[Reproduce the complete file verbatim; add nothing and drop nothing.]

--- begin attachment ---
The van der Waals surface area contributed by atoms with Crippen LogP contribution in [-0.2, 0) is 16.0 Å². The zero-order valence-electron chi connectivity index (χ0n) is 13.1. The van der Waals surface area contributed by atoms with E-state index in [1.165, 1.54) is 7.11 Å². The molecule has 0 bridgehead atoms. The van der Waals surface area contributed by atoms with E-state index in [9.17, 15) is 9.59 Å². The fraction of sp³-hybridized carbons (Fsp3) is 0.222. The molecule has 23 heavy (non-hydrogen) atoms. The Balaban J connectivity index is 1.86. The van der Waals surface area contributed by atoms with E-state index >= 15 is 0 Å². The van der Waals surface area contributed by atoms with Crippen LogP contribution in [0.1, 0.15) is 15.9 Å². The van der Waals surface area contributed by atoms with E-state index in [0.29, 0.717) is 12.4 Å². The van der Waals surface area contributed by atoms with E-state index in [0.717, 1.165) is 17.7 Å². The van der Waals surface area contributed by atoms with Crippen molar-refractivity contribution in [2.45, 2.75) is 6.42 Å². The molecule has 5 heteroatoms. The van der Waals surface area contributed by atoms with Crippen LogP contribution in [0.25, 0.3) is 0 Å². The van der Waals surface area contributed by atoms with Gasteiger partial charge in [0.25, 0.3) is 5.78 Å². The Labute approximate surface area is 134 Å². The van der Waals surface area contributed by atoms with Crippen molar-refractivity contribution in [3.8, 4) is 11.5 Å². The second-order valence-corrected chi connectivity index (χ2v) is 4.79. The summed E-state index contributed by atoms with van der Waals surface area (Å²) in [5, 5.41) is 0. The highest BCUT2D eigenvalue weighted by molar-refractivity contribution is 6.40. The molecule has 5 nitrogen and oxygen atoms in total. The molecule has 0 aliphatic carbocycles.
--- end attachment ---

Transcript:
The van der Waals surface area contributed by atoms with Crippen LogP contribution in [-0.2, 0) is 16.0 Å². The zero-order valence-electron chi connectivity index (χ0n) is 13.1. The van der Waals surface area contributed by atoms with E-state index in [1.165, 1.54) is 7.11 Å². The molecule has 0 bridgehead atoms. The van der Waals surface area contributed by atoms with E-state index in [9.17, 15) is 9.59 Å². The fraction of sp³-hybridized carbons (Fsp3) is 0.222. The molecule has 23 heavy (non-hydrogen) atoms. The Balaban J connectivity index is 1.86. The van der Waals surface area contributed by atoms with E-state index >= 15 is 0 Å². The van der Waals surface area contributed by atoms with Crippen LogP contribution in [0.1, 0.15) is 15.9 Å². The van der Waals surface area contributed by atoms with E-state index in [0.29, 0.717) is 12.4 Å². The van der Waals surface area contributed by atoms with E-state index in [0.717, 1.165) is 17.7 Å². The van der Waals surface area contributed by atoms with Crippen molar-refractivity contribution in [2.45, 2.75) is 6.42 Å². The molecule has 5 heteroatoms. The van der Waals surface area contributed by atoms with Crippen LogP contribution in [0.25, 0.3) is 0 Å². The van der Waals surface area contributed by atoms with Gasteiger partial charge in [0.25, 0.3) is 5.78 Å². The Labute approximate surface area is 134 Å². The van der Waals surface area contributed by atoms with Crippen molar-refractivity contribution in [3.8, 4) is 11.5 Å². The second-order valence-corrected chi connectivity index (χ2v) is 4.79. The summed E-state index contributed by atoms with van der Waals surface area (Å²) in [5, 5.41) is 0. The highest BCUT2D eigenvalue weighted by molar-refractivity contribution is 6.40. The molecule has 5 nitrogen and oxygen atoms in total. The molecule has 0 aliphatic carbocycles.